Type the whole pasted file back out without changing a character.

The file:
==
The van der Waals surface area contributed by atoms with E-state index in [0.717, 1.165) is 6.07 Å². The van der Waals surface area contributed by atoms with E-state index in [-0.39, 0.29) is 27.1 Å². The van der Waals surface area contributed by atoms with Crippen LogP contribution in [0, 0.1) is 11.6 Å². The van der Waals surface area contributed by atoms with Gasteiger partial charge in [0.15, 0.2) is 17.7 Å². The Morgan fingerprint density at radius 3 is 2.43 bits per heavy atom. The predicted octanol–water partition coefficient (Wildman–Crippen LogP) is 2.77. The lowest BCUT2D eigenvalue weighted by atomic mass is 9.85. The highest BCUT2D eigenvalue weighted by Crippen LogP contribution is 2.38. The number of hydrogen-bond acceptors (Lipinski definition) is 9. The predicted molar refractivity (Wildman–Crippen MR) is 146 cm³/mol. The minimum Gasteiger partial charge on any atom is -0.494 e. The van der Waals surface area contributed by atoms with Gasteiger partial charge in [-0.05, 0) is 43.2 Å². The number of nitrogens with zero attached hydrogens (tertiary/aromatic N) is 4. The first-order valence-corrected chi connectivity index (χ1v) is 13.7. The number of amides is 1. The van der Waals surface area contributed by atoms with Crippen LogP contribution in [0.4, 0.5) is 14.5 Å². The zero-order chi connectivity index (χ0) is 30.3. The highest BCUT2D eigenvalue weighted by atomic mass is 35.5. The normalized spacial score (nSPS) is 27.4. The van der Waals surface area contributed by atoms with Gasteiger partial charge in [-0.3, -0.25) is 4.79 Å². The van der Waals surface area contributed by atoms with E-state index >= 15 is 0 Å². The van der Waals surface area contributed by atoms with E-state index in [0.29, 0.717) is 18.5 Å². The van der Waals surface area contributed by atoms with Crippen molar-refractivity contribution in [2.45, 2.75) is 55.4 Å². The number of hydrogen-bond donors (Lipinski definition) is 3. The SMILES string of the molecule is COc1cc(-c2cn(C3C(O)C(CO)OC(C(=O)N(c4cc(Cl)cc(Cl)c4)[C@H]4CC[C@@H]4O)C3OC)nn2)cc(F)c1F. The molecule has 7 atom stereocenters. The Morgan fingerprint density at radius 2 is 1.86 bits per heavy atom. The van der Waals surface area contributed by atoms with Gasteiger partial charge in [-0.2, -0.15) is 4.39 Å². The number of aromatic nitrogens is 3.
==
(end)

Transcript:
The van der Waals surface area contributed by atoms with E-state index in [0.717, 1.165) is 6.07 Å². The van der Waals surface area contributed by atoms with E-state index in [-0.39, 0.29) is 27.1 Å². The van der Waals surface area contributed by atoms with Crippen LogP contribution in [0, 0.1) is 11.6 Å². The van der Waals surface area contributed by atoms with Gasteiger partial charge in [0.15, 0.2) is 17.7 Å². The Morgan fingerprint density at radius 3 is 2.43 bits per heavy atom. The predicted octanol–water partition coefficient (Wildman–Crippen LogP) is 2.77. The lowest BCUT2D eigenvalue weighted by atomic mass is 9.85. The highest BCUT2D eigenvalue weighted by Crippen LogP contribution is 2.38. The number of hydrogen-bond acceptors (Lipinski definition) is 9. The predicted molar refractivity (Wildman–Crippen MR) is 146 cm³/mol. The minimum Gasteiger partial charge on any atom is -0.494 e. The van der Waals surface area contributed by atoms with Gasteiger partial charge in [-0.05, 0) is 43.2 Å². The number of nitrogens with zero attached hydrogens (tertiary/aromatic N) is 4. The first-order valence-corrected chi connectivity index (χ1v) is 13.7. The number of amides is 1. The van der Waals surface area contributed by atoms with Crippen LogP contribution in [0.4, 0.5) is 14.5 Å². The zero-order chi connectivity index (χ0) is 30.3. The highest BCUT2D eigenvalue weighted by atomic mass is 35.5. The normalized spacial score (nSPS) is 27.4. The van der Waals surface area contributed by atoms with Gasteiger partial charge in [-0.3, -0.25) is 4.79 Å². The van der Waals surface area contributed by atoms with E-state index >= 15 is 0 Å². The van der Waals surface area contributed by atoms with E-state index in [0.29, 0.717) is 18.5 Å². The van der Waals surface area contributed by atoms with Crippen molar-refractivity contribution in [2.45, 2.75) is 55.4 Å². The number of hydrogen-bond donors (Lipinski definition) is 3. The SMILES string of the molecule is COc1cc(-c2cn(C3C(O)C(CO)OC(C(=O)N(c4cc(Cl)cc(Cl)c4)[C@H]4CC[C@@H]4O)C3OC)nn2)cc(F)c1F. The molecule has 7 atom stereocenters. The Morgan fingerprint density at radius 2 is 1.86 bits per heavy atom. The van der Waals surface area contributed by atoms with Gasteiger partial charge in [-0.2, -0.15) is 4.39 Å². The number of aromatic nitrogens is 3.